How to Start a Non-Medical Home Health Aid Business

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To stay in their own home for many people who need assisted living means help with transportation, shopping, preparing meals and perhaps dressing or toileting. These necessary, but non-medical services can add up to more than $150,000 a year from a full medical care agency. Providing non-medical home health aid is a growing need. Even though in some cases it may not be covered by Medicare, home help that is caretaking based rather than medical is an affordable and desperately needed business today. One person can start this business on their own, but all caregivers will need days off.

Get the experience you need to start your own non-medical home health aid business. If you have no experience caring for others in their home, get a job in the field first. Be sure you know the difference between home care and medical home health care. Medical home health care targets those who are recovering from injuries or illness and need licensed nurses or therapists. Non-medical will cover basic living support.

Research your state’s regulations on home care. The health industry constantly changes and so do the rules. Obtain all licenses or permits required. Hire a business lawyer to help make sure you conform to all local requirements.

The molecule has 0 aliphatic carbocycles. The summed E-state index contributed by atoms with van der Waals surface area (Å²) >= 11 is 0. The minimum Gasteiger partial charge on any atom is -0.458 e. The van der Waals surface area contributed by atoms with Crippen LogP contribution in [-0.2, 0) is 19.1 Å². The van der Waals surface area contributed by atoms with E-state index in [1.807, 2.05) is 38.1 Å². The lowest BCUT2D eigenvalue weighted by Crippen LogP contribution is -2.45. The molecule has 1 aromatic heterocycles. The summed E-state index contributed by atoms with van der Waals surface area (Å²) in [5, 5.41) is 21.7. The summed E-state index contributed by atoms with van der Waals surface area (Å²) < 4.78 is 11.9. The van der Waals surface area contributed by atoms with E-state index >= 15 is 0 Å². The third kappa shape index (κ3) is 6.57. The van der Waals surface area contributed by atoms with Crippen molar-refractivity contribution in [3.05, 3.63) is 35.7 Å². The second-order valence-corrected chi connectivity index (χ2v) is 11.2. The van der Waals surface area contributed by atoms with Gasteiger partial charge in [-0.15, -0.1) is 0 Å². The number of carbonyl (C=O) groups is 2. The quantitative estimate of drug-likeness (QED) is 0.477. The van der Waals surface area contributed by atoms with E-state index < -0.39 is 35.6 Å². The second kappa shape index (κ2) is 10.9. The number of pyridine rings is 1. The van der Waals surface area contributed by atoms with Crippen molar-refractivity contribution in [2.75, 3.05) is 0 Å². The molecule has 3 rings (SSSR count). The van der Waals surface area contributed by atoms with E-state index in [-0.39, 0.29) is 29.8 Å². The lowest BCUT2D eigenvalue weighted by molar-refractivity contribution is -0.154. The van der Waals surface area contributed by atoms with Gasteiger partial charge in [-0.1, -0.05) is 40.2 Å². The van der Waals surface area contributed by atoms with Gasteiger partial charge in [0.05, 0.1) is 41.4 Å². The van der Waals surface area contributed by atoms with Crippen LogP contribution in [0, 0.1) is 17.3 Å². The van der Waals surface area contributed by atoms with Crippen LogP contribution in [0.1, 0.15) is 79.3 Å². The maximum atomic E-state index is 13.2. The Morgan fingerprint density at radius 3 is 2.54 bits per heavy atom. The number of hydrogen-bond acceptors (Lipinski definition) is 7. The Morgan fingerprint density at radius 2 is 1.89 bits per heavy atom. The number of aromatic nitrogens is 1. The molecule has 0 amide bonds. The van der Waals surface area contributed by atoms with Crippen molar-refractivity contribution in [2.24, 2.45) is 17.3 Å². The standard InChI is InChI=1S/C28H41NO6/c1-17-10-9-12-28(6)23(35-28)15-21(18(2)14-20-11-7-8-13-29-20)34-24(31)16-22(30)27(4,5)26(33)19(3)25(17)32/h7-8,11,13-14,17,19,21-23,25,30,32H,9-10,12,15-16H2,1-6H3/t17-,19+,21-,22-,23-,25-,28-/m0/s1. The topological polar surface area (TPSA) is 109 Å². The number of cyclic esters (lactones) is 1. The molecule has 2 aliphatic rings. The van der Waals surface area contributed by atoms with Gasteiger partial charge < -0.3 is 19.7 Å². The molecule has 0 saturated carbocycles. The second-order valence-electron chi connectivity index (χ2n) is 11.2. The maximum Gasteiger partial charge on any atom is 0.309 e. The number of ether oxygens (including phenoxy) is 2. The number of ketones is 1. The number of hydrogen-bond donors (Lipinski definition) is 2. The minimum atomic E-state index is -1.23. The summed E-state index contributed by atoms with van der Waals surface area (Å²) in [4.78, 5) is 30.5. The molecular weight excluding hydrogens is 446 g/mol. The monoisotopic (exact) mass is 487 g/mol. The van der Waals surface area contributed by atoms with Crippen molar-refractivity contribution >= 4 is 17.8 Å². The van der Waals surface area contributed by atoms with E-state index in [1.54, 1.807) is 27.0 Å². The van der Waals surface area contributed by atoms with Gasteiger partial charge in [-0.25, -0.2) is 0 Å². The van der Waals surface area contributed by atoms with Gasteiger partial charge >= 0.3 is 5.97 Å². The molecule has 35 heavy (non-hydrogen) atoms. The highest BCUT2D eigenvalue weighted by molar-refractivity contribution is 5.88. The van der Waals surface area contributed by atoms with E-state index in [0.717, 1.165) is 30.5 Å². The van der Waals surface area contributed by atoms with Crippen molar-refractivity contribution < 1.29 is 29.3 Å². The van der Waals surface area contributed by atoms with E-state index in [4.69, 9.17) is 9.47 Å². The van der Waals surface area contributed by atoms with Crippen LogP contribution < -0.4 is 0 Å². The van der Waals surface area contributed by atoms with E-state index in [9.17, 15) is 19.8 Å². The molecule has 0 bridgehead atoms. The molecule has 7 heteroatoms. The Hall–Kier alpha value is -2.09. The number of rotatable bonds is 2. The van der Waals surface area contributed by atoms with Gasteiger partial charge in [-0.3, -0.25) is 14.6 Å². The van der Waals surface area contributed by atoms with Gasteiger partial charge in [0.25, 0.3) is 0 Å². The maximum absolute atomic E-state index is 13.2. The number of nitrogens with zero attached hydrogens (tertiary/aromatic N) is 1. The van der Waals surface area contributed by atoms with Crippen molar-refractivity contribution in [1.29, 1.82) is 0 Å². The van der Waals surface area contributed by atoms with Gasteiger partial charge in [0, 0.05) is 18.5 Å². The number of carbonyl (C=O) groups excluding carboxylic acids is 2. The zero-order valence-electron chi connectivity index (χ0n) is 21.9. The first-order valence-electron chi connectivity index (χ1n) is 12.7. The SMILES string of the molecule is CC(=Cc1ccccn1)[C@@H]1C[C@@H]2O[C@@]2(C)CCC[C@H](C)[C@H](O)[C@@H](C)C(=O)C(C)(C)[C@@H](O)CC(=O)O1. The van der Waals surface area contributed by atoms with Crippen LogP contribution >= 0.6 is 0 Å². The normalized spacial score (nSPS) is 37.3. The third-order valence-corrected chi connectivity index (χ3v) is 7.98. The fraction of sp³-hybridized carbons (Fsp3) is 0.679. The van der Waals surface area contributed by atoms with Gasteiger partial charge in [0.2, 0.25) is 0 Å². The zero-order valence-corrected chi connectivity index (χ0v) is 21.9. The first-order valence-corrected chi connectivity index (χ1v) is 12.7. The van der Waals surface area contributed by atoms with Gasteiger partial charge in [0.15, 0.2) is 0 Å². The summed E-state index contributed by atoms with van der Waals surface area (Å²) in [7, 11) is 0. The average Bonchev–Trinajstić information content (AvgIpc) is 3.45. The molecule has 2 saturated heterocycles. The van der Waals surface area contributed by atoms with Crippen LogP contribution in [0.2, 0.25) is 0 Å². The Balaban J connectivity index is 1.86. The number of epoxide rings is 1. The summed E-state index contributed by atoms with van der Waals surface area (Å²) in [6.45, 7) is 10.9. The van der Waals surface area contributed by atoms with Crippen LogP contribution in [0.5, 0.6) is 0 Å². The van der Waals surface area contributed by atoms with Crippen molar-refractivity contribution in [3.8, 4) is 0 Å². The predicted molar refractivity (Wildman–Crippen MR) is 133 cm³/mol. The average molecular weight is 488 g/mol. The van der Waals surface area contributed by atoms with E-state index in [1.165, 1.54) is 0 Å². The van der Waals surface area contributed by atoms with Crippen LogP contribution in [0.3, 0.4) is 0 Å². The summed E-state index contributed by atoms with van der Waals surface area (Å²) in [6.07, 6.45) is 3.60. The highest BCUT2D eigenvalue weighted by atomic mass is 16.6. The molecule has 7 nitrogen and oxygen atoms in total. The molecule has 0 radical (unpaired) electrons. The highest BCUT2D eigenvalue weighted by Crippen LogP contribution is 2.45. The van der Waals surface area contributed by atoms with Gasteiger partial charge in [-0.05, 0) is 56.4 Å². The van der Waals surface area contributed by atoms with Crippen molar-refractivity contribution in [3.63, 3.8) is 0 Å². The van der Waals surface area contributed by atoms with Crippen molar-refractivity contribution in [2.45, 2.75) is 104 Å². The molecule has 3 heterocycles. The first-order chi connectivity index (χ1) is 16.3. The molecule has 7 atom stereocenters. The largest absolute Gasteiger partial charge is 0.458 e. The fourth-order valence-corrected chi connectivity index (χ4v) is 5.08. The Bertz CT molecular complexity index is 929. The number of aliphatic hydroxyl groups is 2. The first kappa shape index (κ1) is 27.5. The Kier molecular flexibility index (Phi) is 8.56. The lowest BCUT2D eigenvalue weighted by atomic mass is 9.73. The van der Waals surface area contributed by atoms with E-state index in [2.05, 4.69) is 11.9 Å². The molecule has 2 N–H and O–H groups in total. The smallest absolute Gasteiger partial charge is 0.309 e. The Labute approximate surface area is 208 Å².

Form a business plan. A well-written business plan will help you obtain financing, explain the demand for home health services in your area and keep your company focus in line. Acknowledge your strengths and weaknesses in the home health field and any new trends you intend to pursue. Include how the people you have hired around you will help in taking advantages of opportunities. Describe how you will match and excel the local competition.

Hire and train staff. First, hire people who already have the training, licenses and experience to help you get going. These key employees can help you hire other aides and have insights to get your business up and running within quality guidelines. Put a training system in place for new employees that include ongoing classes. Usually, even non-medical services will require employees to have CPR and first-aid certifications in most states.


  • Offer a “Patients’ Bill of Rights” that describes both the responsibilities and rights of your business as well as the client under your care.


  • Most states require home health businesses to run a criminal background check on all its staff. Regulations vary, so call your local department of public health to find out how to comply with the laws in your state.



About the Author

Rhonda Abrons is a writer/producer in Austin, Texas. For more than 25 years her journalism work has been published in many newspapers including the "Austin-American Statesman" and the "Boston Globe."

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